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Quod remedio destituitur ipsa re valit si culpa absit

That which is without remedy avails of itself if without fault.


Where the law does not provide an express remedy for an injury, it works one impliedly, by operation of law. It has been said, that if a man seised of a manor, part of which is in lease for life, and part for years, and he levy a fine to A to the use of B in tail, with divers remainders over, in that case B shall avow for the rent, or have an action of waste without attornment ; for that when the reversion is settled in any one in judgment of law and he hath not a possible mean to compel the tenant to attorn, and no laches or default is in him, there he shall avow and have an action of waste without attornment, for the rule is, “Quod remedio destituitur”. Attornments are now, however, rendered unnecessary by the 4 Anne, c. 161), which enacts that all grants and conveyances of manors, lands, rents, reversions, etc. shall be good without the attornment of the tenants ; and an assignee of the reversion, whether by way of mortgage or otherwise, may sue for the rent or distrain without any attornment.

When a creditor is made executor, though he has lost his remedy by action for his debt upon the principle that a man cannot be at the same time plaintiff and defendant, he is nevertheless permitted to retain the amount due to him out of the moneys of his debtor, the testator, come to his hands ; and that by operation of law, the law having vested all the estate of the testator in him, subject to the payment or retention of the testator's debts and legacies, of which the debt due to the executor is one. In debts of equal degree the executor is entitled to retain his own first, and this right of retention devolves to an executor of an executor. An executor de son tort is not allowed so to retain his debt even if of a higher degree than others, and though the rightful executor had, after action, consented to the retainer. For, that would encourage creditors to strive who should first take possession of the goods of the deceased, and to take advantage of their own wrong. On the same principle is it that if a creditor make his debtor his executor, this will be a discharge in law of the debt ; as, if the obligee of a bond make the obligor his executor, this amounts in law to a release of the debt ; or, if the creditor appoint one of several joint, or one of several joint and several, debtors his executor ; this is an extin￾guishment of the debt at law, and a release to them all. For a release to one of several obligors, jointly, or jointly and severally bound, discharges the others, and may be pleaded in bar. This rule, however, as between the debtor executor and the creditors of the testator, only applies where there are sufficient assets to pay the testator's debts. And there is a difference here between an executor and an administrator ; in the first case the suspension of the debt being the voluntary act of the creditor, and the action being for ever gone, in the second the remedy being merely suspended by act of law.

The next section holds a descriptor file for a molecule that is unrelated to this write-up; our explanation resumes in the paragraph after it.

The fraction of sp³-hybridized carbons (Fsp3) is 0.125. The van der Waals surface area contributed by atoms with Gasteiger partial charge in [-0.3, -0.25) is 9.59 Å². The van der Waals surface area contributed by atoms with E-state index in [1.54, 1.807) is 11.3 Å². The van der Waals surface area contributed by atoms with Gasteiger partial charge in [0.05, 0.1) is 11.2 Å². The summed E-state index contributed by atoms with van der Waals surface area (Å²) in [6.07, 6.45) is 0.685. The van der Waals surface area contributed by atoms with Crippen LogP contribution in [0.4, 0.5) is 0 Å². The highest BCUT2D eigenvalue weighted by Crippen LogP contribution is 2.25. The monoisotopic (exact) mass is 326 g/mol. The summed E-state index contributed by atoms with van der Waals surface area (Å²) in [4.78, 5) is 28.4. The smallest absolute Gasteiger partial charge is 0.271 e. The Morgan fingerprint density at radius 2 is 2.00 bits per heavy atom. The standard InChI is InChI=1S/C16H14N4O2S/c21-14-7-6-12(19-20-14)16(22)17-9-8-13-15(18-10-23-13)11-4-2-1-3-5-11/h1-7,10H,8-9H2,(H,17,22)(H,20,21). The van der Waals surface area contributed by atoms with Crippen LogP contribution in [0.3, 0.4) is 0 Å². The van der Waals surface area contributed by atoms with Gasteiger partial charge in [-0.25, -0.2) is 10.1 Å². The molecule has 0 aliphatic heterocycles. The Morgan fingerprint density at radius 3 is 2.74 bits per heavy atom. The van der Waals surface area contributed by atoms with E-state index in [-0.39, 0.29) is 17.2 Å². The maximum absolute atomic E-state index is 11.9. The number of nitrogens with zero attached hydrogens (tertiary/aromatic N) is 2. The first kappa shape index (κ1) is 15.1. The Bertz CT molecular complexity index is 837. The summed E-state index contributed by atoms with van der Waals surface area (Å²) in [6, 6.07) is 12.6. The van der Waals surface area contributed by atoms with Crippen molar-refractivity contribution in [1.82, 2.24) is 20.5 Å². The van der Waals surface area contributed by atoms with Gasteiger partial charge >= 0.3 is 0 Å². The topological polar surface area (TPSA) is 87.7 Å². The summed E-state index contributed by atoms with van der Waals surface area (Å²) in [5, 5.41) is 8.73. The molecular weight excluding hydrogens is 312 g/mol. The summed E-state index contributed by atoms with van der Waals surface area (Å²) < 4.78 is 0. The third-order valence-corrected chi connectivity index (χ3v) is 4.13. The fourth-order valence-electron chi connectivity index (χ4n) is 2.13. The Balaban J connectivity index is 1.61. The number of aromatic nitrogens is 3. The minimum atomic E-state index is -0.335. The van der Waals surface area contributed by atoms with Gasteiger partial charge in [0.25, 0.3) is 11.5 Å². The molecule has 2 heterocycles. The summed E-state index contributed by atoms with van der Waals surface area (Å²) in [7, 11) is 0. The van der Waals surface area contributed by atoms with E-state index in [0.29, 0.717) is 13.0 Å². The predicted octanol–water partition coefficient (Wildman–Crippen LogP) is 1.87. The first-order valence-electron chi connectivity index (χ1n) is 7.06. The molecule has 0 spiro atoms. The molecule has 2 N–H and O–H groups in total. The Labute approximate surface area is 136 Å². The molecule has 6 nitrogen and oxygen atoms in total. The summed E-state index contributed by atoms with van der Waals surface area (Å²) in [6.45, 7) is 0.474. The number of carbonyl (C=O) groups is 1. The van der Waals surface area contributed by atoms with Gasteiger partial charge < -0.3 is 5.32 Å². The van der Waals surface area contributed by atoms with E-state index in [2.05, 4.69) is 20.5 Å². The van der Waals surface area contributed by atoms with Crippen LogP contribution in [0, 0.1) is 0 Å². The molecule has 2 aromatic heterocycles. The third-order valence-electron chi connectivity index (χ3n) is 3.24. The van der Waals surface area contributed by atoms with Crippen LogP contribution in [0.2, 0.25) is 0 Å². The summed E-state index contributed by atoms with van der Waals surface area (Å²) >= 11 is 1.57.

One partner cannot sue his co-partner at law for his share of the partnership property generally, though he may sue his partners or any of them individually upon any separate claim he may have against them, or upon a stated balance of partnership accounts; or, having a right to relief for some breach of the partnership articles, he may by bill in equity dissolving the partnership, thereby obtain the relief he seeks.

English Statue

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Created on 2021/02/04 05:19 by LawPage • Last modified on 2021/02/04 05:19 by LawPage